- June 15, 2017
- Posted by: Chelsea Nivens
- Category: Internet of Things
Business Insider recently published a report predicting a total of 22.5 billion IoT devices in 2021, (15.9 billion more than the reported 6.6 billion in 2016) and $4.8 trillion in aggregate IoT investments over the next five years. These projections might seem astronomical, but in all reality, they make perfect sense when you note the outstanding benefits these devices deliver to various industries.
To stay competitive in our current climate of lower oil prices, oil and gas companies are being forced to find smarter and more efficient ways to operate.. Exploration and development not only require connectivity, they demand better equipment monitoring and process automation. With the rise of IoT, oilfield companies can take advantage of three areas that will boost their bottom line and bring new life to the industry: more information, smarter equipment, and better field efficiency.
The massive data flow that comes from IoT solutions allows operators to not only self-diagnose but also self-control. The intrinsic value transfers from previously managing your assets to now gaining critical information from them. With real-time analytics, companies can directly drive process improvements and optimize production. With field-to-cloud connectivity, you have the data you need on demand. It is no longer sufficient to just know where your various tanks are; it is now critical for survival to be alerted when one might be close to running dry. In this article, the Houston Chronicle reports that increased data capture can save millions by eliminating as many as half of a company’s unplanned well outages and boosting overall crude output by as much as 10%.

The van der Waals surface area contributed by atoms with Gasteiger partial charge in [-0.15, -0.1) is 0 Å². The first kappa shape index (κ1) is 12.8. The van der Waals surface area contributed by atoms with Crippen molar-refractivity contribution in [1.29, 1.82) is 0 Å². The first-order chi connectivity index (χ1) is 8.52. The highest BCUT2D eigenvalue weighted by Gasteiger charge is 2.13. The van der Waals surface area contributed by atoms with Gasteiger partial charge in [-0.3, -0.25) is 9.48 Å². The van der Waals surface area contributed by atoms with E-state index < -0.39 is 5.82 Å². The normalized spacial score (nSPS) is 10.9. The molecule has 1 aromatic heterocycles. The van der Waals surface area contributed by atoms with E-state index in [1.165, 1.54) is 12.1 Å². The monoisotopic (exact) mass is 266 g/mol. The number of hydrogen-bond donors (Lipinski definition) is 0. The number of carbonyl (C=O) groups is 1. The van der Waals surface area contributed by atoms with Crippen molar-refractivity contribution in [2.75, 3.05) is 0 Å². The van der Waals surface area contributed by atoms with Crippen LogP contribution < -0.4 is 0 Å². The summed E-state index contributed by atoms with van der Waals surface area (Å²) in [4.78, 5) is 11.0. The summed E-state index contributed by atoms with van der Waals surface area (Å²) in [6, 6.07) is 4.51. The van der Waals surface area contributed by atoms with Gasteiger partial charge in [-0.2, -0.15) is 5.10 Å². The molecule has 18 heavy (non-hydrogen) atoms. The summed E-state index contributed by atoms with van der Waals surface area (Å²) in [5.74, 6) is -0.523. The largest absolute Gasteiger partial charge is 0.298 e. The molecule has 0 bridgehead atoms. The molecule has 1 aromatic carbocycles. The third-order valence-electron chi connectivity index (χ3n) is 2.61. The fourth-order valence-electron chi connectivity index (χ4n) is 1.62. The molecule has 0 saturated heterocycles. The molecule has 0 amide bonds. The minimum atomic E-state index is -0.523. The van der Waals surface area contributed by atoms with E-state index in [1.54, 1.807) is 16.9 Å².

If your asset is a mission-critical part of a job, the ability to talk to and remotely control the device is priceless. Smart sensors paired with two-way communication allows you to remotely turn a pump or generator off, shut a valve or set overflow or air quality alarms. This remote capability lets your equipment do the job with the reassurance that if something goes wrong – your equipment is programmed to act, directly minimizing the risk of hazardous accidents.
If time is money, efficiency is the oilfield’s strongest currency. By combining more data with the intelligence to act, vital processes get streamlined, and companies can do more with less. IoT allows for route optimization, higher utilization, and remote automation. Additionally, it can solve problems such as equipment hoarding and prevent production delays.
In an interview in 2000, former Saudi Arabian oil minister, Sheikh Ahmed Zaki Yamini, commented, “The Stone Age did not end for lack of stone, and the Oil Age will end long before the world runs out of oil.” The Sheikh’s words hit close to those who experienced the tumultuous climate of oil and gas these past few years. Although oil is slowly coming back to life and by no means going anywhere, the Sheikh’s words warn that to survive change, adaption is necessary. With the Internet of Things driving the next generation of oilfield technology, now is the time to plan for a better tomorrow.